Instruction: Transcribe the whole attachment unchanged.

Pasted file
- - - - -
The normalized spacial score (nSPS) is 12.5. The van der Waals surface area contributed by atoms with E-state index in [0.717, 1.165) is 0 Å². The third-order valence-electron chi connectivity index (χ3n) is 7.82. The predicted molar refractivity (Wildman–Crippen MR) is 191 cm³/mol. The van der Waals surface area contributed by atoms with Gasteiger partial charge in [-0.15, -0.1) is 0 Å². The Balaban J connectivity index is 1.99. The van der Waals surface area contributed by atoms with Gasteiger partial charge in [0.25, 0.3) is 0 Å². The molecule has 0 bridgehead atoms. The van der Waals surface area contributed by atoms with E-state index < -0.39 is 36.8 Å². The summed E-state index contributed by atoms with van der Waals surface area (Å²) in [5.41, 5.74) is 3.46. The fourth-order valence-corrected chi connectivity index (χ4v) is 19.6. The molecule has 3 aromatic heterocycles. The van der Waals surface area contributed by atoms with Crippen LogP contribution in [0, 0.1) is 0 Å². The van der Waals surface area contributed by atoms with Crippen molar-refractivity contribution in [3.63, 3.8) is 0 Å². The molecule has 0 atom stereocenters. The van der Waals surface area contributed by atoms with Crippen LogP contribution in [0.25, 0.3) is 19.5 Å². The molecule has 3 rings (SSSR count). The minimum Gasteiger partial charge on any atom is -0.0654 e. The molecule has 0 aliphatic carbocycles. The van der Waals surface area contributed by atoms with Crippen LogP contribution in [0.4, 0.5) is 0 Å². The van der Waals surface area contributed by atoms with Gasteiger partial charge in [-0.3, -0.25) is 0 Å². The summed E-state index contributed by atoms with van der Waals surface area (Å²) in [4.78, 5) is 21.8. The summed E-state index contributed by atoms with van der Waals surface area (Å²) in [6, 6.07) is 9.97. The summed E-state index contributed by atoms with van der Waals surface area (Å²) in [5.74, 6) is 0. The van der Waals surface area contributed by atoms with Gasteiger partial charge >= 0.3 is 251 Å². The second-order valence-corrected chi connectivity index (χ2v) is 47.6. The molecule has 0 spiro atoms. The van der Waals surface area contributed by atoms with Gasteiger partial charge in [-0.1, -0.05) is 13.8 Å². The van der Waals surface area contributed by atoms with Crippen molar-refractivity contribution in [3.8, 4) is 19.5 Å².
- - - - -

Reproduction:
The normalized spacial score (nSPS) is 12.5. The van der Waals surface area contributed by atoms with E-state index in [0.717, 1.165) is 0 Å². The third-order valence-electron chi connectivity index (χ3n) is 7.82. The predicted molar refractivity (Wildman–Crippen MR) is 191 cm³/mol. The van der Waals surface area contributed by atoms with Gasteiger partial charge in [-0.15, -0.1) is 0 Å². The Balaban J connectivity index is 1.99. The van der Waals surface area contributed by atoms with Gasteiger partial charge in [0.25, 0.3) is 0 Å². The molecule has 0 bridgehead atoms. The van der Waals surface area contributed by atoms with E-state index < -0.39 is 36.8 Å². The summed E-state index contributed by atoms with van der Waals surface area (Å²) in [5.41, 5.74) is 3.46. The fourth-order valence-corrected chi connectivity index (χ4v) is 19.6. The molecule has 3 aromatic heterocycles. The van der Waals surface area contributed by atoms with Crippen LogP contribution in [0, 0.1) is 0 Å². The van der Waals surface area contributed by atoms with Crippen molar-refractivity contribution in [3.63, 3.8) is 0 Å². The molecule has 0 atom stereocenters. The van der Waals surface area contributed by atoms with Crippen LogP contribution in [0.25, 0.3) is 19.5 Å². The molecule has 3 rings (SSSR count). The minimum Gasteiger partial charge on any atom is -0.0654 e. The molecule has 0 aliphatic carbocycles. The van der Waals surface area contributed by atoms with Crippen LogP contribution in [0.4, 0.5) is 0 Å². The van der Waals surface area contributed by atoms with Gasteiger partial charge in [-0.3, -0.25) is 0 Å². The summed E-state index contributed by atoms with van der Waals surface area (Å²) in [4.78, 5) is 21.8. The summed E-state index contributed by atoms with van der Waals surface area (Å²) in [6, 6.07) is 9.97. The summed E-state index contributed by atoms with van der Waals surface area (Å²) in [5.74, 6) is 0. The van der Waals surface area contributed by atoms with Gasteiger partial charge >= 0.3 is 251 Å². The second-order valence-corrected chi connectivity index (χ2v) is 47.6. The molecule has 0 spiro atoms. The van der Waals surface area contributed by atoms with Gasteiger partial charge in [-0.1, -0.05) is 13.8 Å². The van der Waals surface area contributed by atoms with Crippen molar-refractivity contribution in [3.8, 4) is 19.5 Å².